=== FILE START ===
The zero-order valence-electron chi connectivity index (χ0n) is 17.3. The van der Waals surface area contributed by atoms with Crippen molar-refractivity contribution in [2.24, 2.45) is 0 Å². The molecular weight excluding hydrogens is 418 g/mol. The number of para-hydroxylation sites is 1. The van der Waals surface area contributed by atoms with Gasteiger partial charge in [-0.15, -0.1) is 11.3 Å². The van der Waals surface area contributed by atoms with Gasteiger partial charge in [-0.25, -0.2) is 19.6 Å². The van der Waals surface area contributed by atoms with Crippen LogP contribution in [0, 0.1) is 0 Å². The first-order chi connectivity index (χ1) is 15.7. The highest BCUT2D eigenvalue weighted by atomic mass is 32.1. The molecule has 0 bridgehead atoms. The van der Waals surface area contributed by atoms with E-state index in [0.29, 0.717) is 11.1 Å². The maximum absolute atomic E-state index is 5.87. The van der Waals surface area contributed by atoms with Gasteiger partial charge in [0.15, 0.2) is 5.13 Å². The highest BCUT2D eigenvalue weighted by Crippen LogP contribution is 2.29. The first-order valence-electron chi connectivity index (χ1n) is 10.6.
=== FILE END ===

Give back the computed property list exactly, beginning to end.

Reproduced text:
The zero-order valence-electron chi connectivity index (χ0n) is 17.3. The van der Waals surface area contributed by atoms with Crippen molar-refractivity contribution in [2.24, 2.45) is 0 Å². The molecular weight excluding hydrogens is 418 g/mol. The number of para-hydroxylation sites is 1. The van der Waals surface area contributed by atoms with Gasteiger partial charge in [-0.15, -0.1) is 11.3 Å². The van der Waals surface area contributed by atoms with Gasteiger partial charge in [-0.25, -0.2) is 19.6 Å². The van der Waals surface area contributed by atoms with Crippen LogP contribution in [0, 0.1) is 0 Å². The first-order chi connectivity index (χ1) is 15.7. The highest BCUT2D eigenvalue weighted by atomic mass is 32.1. The molecule has 0 bridgehead atoms. The van der Waals surface area contributed by atoms with E-state index in [0.29, 0.717) is 11.1 Å². The maximum absolute atomic E-state index is 5.87. The van der Waals surface area contributed by atoms with Gasteiger partial charge in [0.15, 0.2) is 5.13 Å². The highest BCUT2D eigenvalue weighted by Crippen LogP contribution is 2.29. The first-order valence-electron chi connectivity index (χ1n) is 10.6.